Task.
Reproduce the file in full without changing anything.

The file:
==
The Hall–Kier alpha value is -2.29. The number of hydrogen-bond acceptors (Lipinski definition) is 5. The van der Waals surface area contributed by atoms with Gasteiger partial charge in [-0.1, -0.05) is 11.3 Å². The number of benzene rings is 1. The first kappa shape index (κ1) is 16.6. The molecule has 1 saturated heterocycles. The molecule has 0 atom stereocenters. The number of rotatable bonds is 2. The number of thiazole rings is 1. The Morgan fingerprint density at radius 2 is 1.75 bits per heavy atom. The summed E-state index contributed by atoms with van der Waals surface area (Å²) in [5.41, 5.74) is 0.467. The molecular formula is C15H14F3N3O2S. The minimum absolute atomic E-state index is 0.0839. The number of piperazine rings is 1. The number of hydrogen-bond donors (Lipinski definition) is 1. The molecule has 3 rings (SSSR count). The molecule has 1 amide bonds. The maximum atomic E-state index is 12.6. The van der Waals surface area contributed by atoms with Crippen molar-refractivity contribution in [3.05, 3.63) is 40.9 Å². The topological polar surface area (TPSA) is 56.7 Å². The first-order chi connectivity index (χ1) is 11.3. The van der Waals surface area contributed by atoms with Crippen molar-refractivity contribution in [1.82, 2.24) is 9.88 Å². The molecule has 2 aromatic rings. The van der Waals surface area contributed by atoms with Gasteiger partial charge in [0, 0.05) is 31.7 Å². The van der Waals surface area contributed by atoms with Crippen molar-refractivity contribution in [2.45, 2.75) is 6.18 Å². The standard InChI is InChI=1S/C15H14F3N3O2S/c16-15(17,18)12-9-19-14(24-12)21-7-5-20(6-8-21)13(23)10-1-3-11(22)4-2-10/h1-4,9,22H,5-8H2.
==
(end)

The Hall–Kier alpha value is -2.29. The number of hydrogen-bond acceptors (Lipinski definition) is 5. The van der Waals surface area contributed by atoms with Gasteiger partial charge in [-0.1, -0.05) is 11.3 Å². The number of benzene rings is 1. The first kappa shape index (κ1) is 16.6. The molecule has 1 saturated heterocycles. The molecule has 0 atom stereocenters. The number of rotatable bonds is 2. The number of thiazole rings is 1. The Morgan fingerprint density at radius 2 is 1.75 bits per heavy atom. The summed E-state index contributed by atoms with van der Waals surface area (Å²) in [5.41, 5.74) is 0.467. The molecular formula is C15H14F3N3O2S. The minimum absolute atomic E-state index is 0.0839. The number of piperazine rings is 1. The number of hydrogen-bond donors (Lipinski definition) is 1. The molecule has 3 rings (SSSR count). The molecule has 1 amide bonds. The maximum atomic E-state index is 12.6. The van der Waals surface area contributed by atoms with Crippen molar-refractivity contribution in [3.05, 3.63) is 40.9 Å². The topological polar surface area (TPSA) is 56.7 Å². The first-order chi connectivity index (χ1) is 11.3. The van der Waals surface area contributed by atoms with Crippen molar-refractivity contribution in [1.82, 2.24) is 9.88 Å². The molecule has 2 aromatic rings. The van der Waals surface area contributed by atoms with Gasteiger partial charge in [0, 0.05) is 31.7 Å². The van der Waals surface area contributed by atoms with Crippen molar-refractivity contribution in [2.45, 2.75) is 6.18 Å². The standard InChI is InChI=1S/C15H14F3N3O2S/c16-15(17,18)12-9-19-14(24-12)21-7-5-20(6-8-21)13(23)10-1-3-11(22)4-2-10/h1-4,9,22H,5-8H2.